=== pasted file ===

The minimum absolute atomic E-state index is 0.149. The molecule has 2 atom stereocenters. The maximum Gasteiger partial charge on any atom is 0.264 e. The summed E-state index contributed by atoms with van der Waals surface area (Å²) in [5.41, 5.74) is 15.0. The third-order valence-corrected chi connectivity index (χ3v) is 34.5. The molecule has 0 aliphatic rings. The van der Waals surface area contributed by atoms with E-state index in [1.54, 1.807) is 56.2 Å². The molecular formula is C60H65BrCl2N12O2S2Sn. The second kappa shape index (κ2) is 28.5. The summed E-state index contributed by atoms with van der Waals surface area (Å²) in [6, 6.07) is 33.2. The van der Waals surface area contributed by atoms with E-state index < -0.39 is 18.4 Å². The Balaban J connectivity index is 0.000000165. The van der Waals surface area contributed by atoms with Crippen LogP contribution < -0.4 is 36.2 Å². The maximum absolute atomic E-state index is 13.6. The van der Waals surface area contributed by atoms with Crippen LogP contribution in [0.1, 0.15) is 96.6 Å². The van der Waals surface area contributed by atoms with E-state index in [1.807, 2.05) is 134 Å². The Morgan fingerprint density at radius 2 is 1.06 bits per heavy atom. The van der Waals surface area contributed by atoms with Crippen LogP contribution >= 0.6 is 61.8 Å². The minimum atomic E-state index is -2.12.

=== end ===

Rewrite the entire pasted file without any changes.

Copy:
The minimum absolute atomic E-state index is 0.149. The molecule has 2 atom stereocenters. The maximum Gasteiger partial charge on any atom is 0.264 e. The summed E-state index contributed by atoms with van der Waals surface area (Å²) in [5.41, 5.74) is 15.0. The third-order valence-corrected chi connectivity index (χ3v) is 34.5. The molecule has 0 aliphatic rings. The van der Waals surface area contributed by atoms with E-state index in [1.54, 1.807) is 56.2 Å². The molecular formula is C60H65BrCl2N12O2S2Sn. The second kappa shape index (κ2) is 28.5. The summed E-state index contributed by atoms with van der Waals surface area (Å²) in [6, 6.07) is 33.2. The van der Waals surface area contributed by atoms with E-state index < -0.39 is 18.4 Å². The Balaban J connectivity index is 0.000000165. The van der Waals surface area contributed by atoms with Crippen LogP contribution < -0.4 is 36.2 Å². The maximum absolute atomic E-state index is 13.6. The van der Waals surface area contributed by atoms with Crippen LogP contribution in [0.1, 0.15) is 96.6 Å². The van der Waals surface area contributed by atoms with E-state index in [1.807, 2.05) is 134 Å². The Morgan fingerprint density at radius 2 is 1.06 bits per heavy atom. The van der Waals surface area contributed by atoms with Crippen LogP contribution >= 0.6 is 61.8 Å². The minimum atomic E-state index is -2.12.